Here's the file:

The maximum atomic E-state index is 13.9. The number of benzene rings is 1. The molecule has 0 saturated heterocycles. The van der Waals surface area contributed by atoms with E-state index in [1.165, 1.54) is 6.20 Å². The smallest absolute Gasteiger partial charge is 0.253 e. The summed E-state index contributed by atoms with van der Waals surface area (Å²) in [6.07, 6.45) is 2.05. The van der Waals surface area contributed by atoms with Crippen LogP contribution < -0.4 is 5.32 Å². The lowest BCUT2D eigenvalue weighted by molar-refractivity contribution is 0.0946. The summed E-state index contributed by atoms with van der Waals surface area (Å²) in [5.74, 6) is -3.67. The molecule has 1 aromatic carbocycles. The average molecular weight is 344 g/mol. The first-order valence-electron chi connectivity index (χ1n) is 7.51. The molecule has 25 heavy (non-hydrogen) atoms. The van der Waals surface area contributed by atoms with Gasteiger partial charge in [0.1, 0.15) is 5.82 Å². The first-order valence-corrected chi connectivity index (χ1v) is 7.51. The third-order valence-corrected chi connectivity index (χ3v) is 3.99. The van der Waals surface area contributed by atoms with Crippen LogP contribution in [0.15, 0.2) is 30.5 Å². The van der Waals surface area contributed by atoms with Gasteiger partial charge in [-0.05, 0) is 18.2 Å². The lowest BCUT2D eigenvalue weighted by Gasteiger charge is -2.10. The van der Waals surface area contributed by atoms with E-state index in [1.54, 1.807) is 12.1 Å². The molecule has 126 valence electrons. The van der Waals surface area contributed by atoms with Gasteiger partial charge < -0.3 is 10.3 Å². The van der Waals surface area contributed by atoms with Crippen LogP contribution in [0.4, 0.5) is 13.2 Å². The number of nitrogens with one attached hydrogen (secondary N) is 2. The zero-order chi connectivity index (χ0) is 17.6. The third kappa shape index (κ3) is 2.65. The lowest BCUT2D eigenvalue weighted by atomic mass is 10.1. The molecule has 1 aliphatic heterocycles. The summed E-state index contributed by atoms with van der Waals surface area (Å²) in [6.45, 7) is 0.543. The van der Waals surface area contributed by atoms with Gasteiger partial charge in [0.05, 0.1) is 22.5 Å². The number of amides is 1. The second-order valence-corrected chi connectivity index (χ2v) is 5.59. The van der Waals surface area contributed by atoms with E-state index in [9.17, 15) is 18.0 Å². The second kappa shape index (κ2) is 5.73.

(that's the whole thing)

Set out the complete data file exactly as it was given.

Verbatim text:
The maximum atomic E-state index is 13.9. The number of benzene rings is 1. The molecule has 0 saturated heterocycles. The van der Waals surface area contributed by atoms with E-state index in [1.165, 1.54) is 6.20 Å². The smallest absolute Gasteiger partial charge is 0.253 e. The summed E-state index contributed by atoms with van der Waals surface area (Å²) in [6.07, 6.45) is 2.05. The van der Waals surface area contributed by atoms with Crippen LogP contribution < -0.4 is 5.32 Å². The lowest BCUT2D eigenvalue weighted by molar-refractivity contribution is 0.0946. The summed E-state index contributed by atoms with van der Waals surface area (Å²) in [5.74, 6) is -3.67. The molecule has 1 aromatic carbocycles. The average molecular weight is 344 g/mol. The first-order valence-electron chi connectivity index (χ1n) is 7.51. The molecule has 25 heavy (non-hydrogen) atoms. The van der Waals surface area contributed by atoms with Gasteiger partial charge in [0.1, 0.15) is 5.82 Å². The first-order valence-corrected chi connectivity index (χ1v) is 7.51. The third-order valence-corrected chi connectivity index (χ3v) is 3.99. The van der Waals surface area contributed by atoms with Crippen LogP contribution in [0.15, 0.2) is 30.5 Å². The van der Waals surface area contributed by atoms with Gasteiger partial charge in [-0.05, 0) is 18.2 Å². The lowest BCUT2D eigenvalue weighted by Gasteiger charge is -2.10. The van der Waals surface area contributed by atoms with E-state index in [1.54, 1.807) is 12.1 Å². The molecule has 126 valence electrons. The van der Waals surface area contributed by atoms with Gasteiger partial charge < -0.3 is 10.3 Å². The van der Waals surface area contributed by atoms with Crippen LogP contribution in [0.4, 0.5) is 13.2 Å². The number of nitrogens with one attached hydrogen (secondary N) is 2. The zero-order chi connectivity index (χ0) is 17.6. The third kappa shape index (κ3) is 2.65. The lowest BCUT2D eigenvalue weighted by atomic mass is 10.1. The molecule has 1 aliphatic heterocycles. The summed E-state index contributed by atoms with van der Waals surface area (Å²) in [6.45, 7) is 0.543. The van der Waals surface area contributed by atoms with Gasteiger partial charge in [0.05, 0.1) is 22.5 Å². The number of amides is 1. The second-order valence-corrected chi connectivity index (χ2v) is 5.59. The van der Waals surface area contributed by atoms with E-state index in [9.17, 15) is 18.0 Å². The second kappa shape index (κ2) is 5.73.